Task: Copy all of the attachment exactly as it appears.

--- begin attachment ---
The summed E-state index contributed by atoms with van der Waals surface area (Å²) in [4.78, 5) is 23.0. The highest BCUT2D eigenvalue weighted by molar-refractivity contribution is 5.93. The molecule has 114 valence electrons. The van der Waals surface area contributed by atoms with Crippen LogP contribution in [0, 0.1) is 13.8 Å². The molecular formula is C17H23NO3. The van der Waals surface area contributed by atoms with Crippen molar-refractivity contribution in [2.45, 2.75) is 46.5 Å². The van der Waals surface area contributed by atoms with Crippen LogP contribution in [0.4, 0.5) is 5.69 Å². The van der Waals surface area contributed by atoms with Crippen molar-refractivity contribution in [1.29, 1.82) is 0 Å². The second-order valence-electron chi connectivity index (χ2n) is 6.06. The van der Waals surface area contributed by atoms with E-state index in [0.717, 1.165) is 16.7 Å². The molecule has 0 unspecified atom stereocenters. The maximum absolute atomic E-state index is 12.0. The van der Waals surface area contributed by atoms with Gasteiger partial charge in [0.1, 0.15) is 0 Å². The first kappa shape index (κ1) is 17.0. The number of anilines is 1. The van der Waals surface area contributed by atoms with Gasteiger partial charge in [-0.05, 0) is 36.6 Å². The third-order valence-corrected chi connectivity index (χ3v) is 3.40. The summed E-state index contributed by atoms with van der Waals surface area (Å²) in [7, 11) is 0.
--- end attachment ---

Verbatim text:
The summed E-state index contributed by atoms with van der Waals surface area (Å²) in [4.78, 5) is 23.0. The highest BCUT2D eigenvalue weighted by molar-refractivity contribution is 5.93. The molecule has 114 valence electrons. The van der Waals surface area contributed by atoms with Crippen LogP contribution in [0, 0.1) is 13.8 Å². The molecular formula is C17H23NO3. The van der Waals surface area contributed by atoms with Crippen molar-refractivity contribution in [2.45, 2.75) is 46.5 Å². The van der Waals surface area contributed by atoms with Crippen LogP contribution in [0.4, 0.5) is 5.69 Å². The van der Waals surface area contributed by atoms with Crippen molar-refractivity contribution in [1.29, 1.82) is 0 Å². The second-order valence-electron chi connectivity index (χ2n) is 6.06. The van der Waals surface area contributed by atoms with E-state index in [0.717, 1.165) is 16.7 Å². The molecule has 0 unspecified atom stereocenters. The maximum absolute atomic E-state index is 12.0. The van der Waals surface area contributed by atoms with Gasteiger partial charge in [0.1, 0.15) is 0 Å². The first kappa shape index (κ1) is 17.0. The number of anilines is 1. The van der Waals surface area contributed by atoms with Gasteiger partial charge in [-0.05, 0) is 36.6 Å². The third-order valence-corrected chi connectivity index (χ3v) is 3.40. The summed E-state index contributed by atoms with van der Waals surface area (Å²) in [7, 11) is 0.